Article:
Words & Photos - Matthew Curtis
When BrewDog announced that they were opening an off licence premises in Central London I have to admit I got a little bit excited. The Scottish brewery have connections to some of the best breweries in the world and don't do things by halves so I was looking forward to having potentially a huge selection of world class beers available practically on my door step. When they revealed that it would be located on Grays Inn Road which runs between Kings Cross and Holborn I grew increasingly excited as it really would be quite handy for me. I'm sure I heard my wallet let out a muted whimper at this point.
As I made my way from Euston Station through Bloomsbury I mused as to why they chose this location which isn't an area I'd associate with the burgeoning London craft beer scene. It soon became apparent as I dodged office workers, tourists and students alike. This area was picked because it was already ripe with punters and this is a destination store, people will travel from all over the city and beyond to get here if the shelves are stocked as well as I was led to believe.
At my brisk pace it takes me about 20 minutes to complete the walk from Euston and I'm soon stood outside the plain grey exterior of Bottledog. It echoes the simpler approach that they've taken with their Shepherd's Bush and Sheffield bars and I like it. It's classy and shows a developing maturity. There's a lovely hand painted window display luring you in and I can see that there are quite a few punters inside, it's busier than your average offy
The counter is immediately on your left as you walk in, the right hand side wall is adorned with fridges, and on the left are some shelves neatly stacked with an astonishing array of brews. I think BrewDog have missed a trick here though, they had the chance to be the first completely refrigerated bottle shop in Britain and this could have shaken things up but it's a good start at least. The first thing that struck me was how big the shop actually is, a huge wooden table sits proudly in the centre of the room which extends back much further than you'd think. It still feels slightly unfinished but when I visited the shop it hadn't even been open a week so you'd expect it to need a bit longer to hit its stride.
Naturally the shelves are piled high with BrewDog beers, all are very reasonably priced too with Punk being £1.90 a bottle and the excellent Jackhammer being £2.60. There's also a great selection of BrewDog's limited release beers, I made sure to pick myself up a bottle of the new Paradox Imperial Stout that had been aged in Heaven Hill bourbon barrels. Mikkeller are also incredibly well represented which is to be expected as Brewdog are the sole UK distributor for this brand, I was happy to pick up some Beer Geek Breakfast, an old favourite.
It wasn't surprising to see lots of great American craft beer and the sheer volume of great US brews had me quivering with joy. Oskar Blues, Great Divide, Clown Shoes, Green Flash and Flying Dog are just some examples, I even spotted some bottles of 2012 Goose Island Bourbon County hiding on the shelves. It's not just America that's so well showcased though, there is an excellent range of classic German and Belgian beers such as Scherlenkerla, Boon and Orval. In fact on the opening day there were even some elusive bottles of Westvleteren 12 available for sale.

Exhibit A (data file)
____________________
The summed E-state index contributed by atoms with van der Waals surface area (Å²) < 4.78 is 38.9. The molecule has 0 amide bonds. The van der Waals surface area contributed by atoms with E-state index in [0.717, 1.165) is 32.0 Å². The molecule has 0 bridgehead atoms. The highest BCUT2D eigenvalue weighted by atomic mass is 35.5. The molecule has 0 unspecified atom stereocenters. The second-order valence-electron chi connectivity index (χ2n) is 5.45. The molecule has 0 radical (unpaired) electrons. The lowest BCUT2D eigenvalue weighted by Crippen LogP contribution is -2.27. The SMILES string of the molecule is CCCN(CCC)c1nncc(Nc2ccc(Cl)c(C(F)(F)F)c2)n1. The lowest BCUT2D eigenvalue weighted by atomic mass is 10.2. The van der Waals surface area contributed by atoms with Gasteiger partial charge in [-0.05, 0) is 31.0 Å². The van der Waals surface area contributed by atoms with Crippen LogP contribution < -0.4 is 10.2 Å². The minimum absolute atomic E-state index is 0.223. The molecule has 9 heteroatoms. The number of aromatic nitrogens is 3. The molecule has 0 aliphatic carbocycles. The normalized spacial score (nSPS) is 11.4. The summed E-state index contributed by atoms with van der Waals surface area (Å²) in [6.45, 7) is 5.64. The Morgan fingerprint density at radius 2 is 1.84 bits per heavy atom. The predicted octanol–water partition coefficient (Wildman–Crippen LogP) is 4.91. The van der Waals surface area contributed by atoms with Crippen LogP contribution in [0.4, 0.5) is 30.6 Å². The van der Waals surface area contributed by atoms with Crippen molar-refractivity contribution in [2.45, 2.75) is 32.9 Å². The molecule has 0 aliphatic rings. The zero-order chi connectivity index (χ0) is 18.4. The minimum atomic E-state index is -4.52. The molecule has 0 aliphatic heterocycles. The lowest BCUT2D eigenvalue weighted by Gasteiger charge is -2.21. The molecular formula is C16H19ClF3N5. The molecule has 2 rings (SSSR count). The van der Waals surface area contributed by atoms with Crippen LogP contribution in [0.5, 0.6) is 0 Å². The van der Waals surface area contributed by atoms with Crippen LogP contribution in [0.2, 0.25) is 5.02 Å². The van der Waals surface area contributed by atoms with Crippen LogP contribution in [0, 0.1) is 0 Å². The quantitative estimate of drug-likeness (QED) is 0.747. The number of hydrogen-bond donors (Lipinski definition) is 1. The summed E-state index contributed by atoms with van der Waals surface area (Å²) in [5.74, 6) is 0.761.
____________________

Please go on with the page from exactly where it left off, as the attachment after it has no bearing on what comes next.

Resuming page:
Fear not, UK craft brewers are also present with Kernel and Partizan being two of the more prominent examples. This small selection I've written about barely scratches the surface however and if they can keep up these levels of stock then there are going to be a lot of London beer geeks with full fridges and empty bank accounts.
In addition to a range of about 250 different bottles there is also a growler filling station with two lines (soon to be expanded to four) pouring both BrewDog and guest beers. I bought a one litre growler (two litres are also available) for a fiver and my fill of Pressure Drop Pale Fire cost me about £9. The growler fills are pressurized so the beer will keep for a week before you need to drink it. As well as beer there is a range of soft drinks from Hackney's excellent Square Root, there's no wine or spirits available but some more boutique spirits from the likes of Mikkeller may make an appearance in the future. As well as ready made booze Bottledog sells everything you need to make your own with one fridge chock full of vacuum packed hops and little vials of yeast, sacks of malt are piled high at the back of the store. This adds yet another dimension to Bottledogs offering which makes it more than 'just' an off licence.
The thing that struck me most about Bottledog is how great a space it is and I think this is what lifts it above a lot of other beer outlets. There is room here for tasting sessions, bottle share clubs, beer schools and home brew classes. It's hardly revolutionary though as stores such as Leeds' Beer Ritz have already been doing this kind of thing for years but it certainly means that other London beer retailers will have to raise their game.
At the moment it feels like that Bottledog have so many options they're not quite sure what to do with all that room yet but I have a feeling when they figure it out it'll be a great place to spend a lot of time and worryingly for my sake, all of my wages.